Grooming
Lab Rat: How I Faced My Fear of Needles in the Name of Wellness
Testing out IV therapy, the supercharged way to take your vitamins.
ILLUSTRATOR Jasrelle Serrano
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The number of intravenous vitamin (IV) drip lounges popping up in the metro has become downright ridiculous. There’s one right above the 7-Eleven across the office. Who would trust a stranger to hook them up to a bag of glutathione or who knows what else in a Godforsaken place like that? But that wasn't for me to judge. It was for me to try—for your entertainment and possible education.

And because I feared for my own health, I found a more reputable clinic to perform the procedure: Dare by Dr. Jean Marquez, FPDS in Quezon City. At the time, I had been suffering from a bad cold for more than a week. This would supposedly put the IV drip to the test. (Sorry, it's not as glamorous as a hangover. I can never do transportation in that state.) 

From a well-appointed lobby, an attendant led me to a consultation room to meet Dr. Marquez herself. The doctor helped me fill out my medical history form, and was very thorough, taking the time to explain how allergies, blood pressure, and sugar level, all affect your veins and thus the procedure.

After assessing my case (possible allergies and a constant lack of sleep), she declared the Brain Boost (P7,500), one of eight IV drip cocktails available, as the one for me. The star of the show, it promised to do everything, from revitalizing my skin to speeding up my metabolism and improving focus. 

A Tiny Stab from a Needle 
Time to enter the IV room: I knew what I had signed up for—a small needle through a vein to carry a Myer’s cocktail containing vitamins, minerals, amino acids, and electrolytes. Easy! If only I wasn’t afraid of needles. The doctor-and-nurse team was kind enough to distract me. I, however, was determined to live through every moment. 

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There was no taking my mind off that needle now. The doctor applied a tourniquet and started to look for a vein. Every flick to the back of my hand felt like a tiny stab preempting the actual wound. Seneca did say, “We suffer more from imagination than from reality.” In plain ol' reality, I was not suffering at all.


Finally, the needle went in. It was met with a gasp. The nurse declared, “We have good flow.” I expected to feel a rush of cool liquid, similar to the sensation when you hit something and know it’s going to bruise, but my hand was too numb from being balled up into a tight fist. As soon as feeling returned, there was a constant sting that was also itchy, like an ant bite that wouldn’t quit.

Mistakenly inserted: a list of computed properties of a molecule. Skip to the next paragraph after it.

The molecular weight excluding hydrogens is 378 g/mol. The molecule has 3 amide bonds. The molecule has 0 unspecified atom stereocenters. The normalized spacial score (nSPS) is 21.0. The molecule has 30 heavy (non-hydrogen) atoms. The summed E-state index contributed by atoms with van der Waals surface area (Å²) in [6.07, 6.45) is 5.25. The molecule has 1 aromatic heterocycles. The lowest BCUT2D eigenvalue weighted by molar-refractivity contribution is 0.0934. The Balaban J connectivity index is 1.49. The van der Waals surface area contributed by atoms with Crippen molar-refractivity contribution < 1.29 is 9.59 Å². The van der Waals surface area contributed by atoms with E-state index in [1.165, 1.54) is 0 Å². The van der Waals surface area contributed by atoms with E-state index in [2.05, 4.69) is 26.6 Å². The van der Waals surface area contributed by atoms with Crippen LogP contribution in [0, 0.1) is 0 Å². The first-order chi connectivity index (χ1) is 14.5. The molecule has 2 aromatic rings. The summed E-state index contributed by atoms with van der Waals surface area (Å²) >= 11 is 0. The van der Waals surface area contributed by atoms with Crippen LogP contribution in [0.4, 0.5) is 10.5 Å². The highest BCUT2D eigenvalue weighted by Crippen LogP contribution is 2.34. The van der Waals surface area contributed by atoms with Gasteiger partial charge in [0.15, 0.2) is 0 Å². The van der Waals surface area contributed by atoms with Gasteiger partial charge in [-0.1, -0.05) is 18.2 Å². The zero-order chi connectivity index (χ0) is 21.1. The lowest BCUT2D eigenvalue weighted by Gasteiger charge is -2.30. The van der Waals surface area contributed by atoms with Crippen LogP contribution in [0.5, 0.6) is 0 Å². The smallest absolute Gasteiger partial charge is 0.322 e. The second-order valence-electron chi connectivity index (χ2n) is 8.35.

Half of the yellow liquid was already gone before I realized I had forgotten about the discomfort. Once in a while, when I was extra neurotic, I could feel the sharp tingle of the drip. Before I knew it, the cannula was removed—yet another sting—and a cotton ball was taped above the wound. All done! I was advised not to get up immediately. To be perfectly honest, I didn’t know if I felt sleepy because of the Brain Boost or because the tension wore me out.  

Skin as an Indicator of Health
The way society consumes beauty and grooming has changed. We’ve entered an age of wellness where nutrition is seen as a key component of self-care, so much so that skeptics might say it's vanity in the guise of holism—but that might not be so with IV drips. Its rationale: Treating your organs will cause your skin to clear up. Internally, there might be low-intensity inflammation that is not significant enough to be a bother, but enough to guarantee you’re not running on optimum.

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Dr. Marquez explained, “Vitamins and minerals provide the raw materials necessary for our cells to function properly. However, sometimes even a great diet may not translate to proper nutrition at the cellular level. IV therapy is indicated when one’s cells are too weak to transport nutrients.” Think of it as a supercharged way to take your vitamins. It claims to be so effective that it can bring your cells back to full health.


 

But how do we get to the point of weakened cells in the first place? “There can be many causes, such as poor digestion, food sensitivities, and chronic inflammation,” answered the doctor. “Cells need nutrients to heal, and so a vicious cycle ensues.” 

The real question: Can it cure a hangover? Though doctors don’t often prescribe a cure for the affliction, it can be seen as such. “A dose of glutathione, alpha lipoic acid, and lots of vitamin C help in liver repair and detoxification. Its anti-inflammatory effects can also be helpful for those with arthritis, tendonitis, and degenerative disc disease.” said Dr. Marquez. Dare even offers a Sports Boost for those who want to prepare for strenuous activity or are recovering from it.  

Does It Work?
Comparing notes with a friend who also tried a similar treatment, we concluded that physical changes don’t immediately manifest after the drip. This was expected given the doctor's advice: “Effects vary per patient depending on his health. This can be done once a week. After five weeks, the effects last longer than one to two weeks.”

Whether I was simply too tired from not having slept the previous night or if it was the stuporific effect I had been warned about, I did notice a dip in my will to party that Friday night. Opting to sit on the sidelines to nurse my drink, I realized that going to the clinic forced me to listen to my body. I wasn’t about to lose those precious nutrients to alcohol, so I put that drink down and called an Uber home.

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Visit Dare's website at http://dare.clinic

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Vincent Ong
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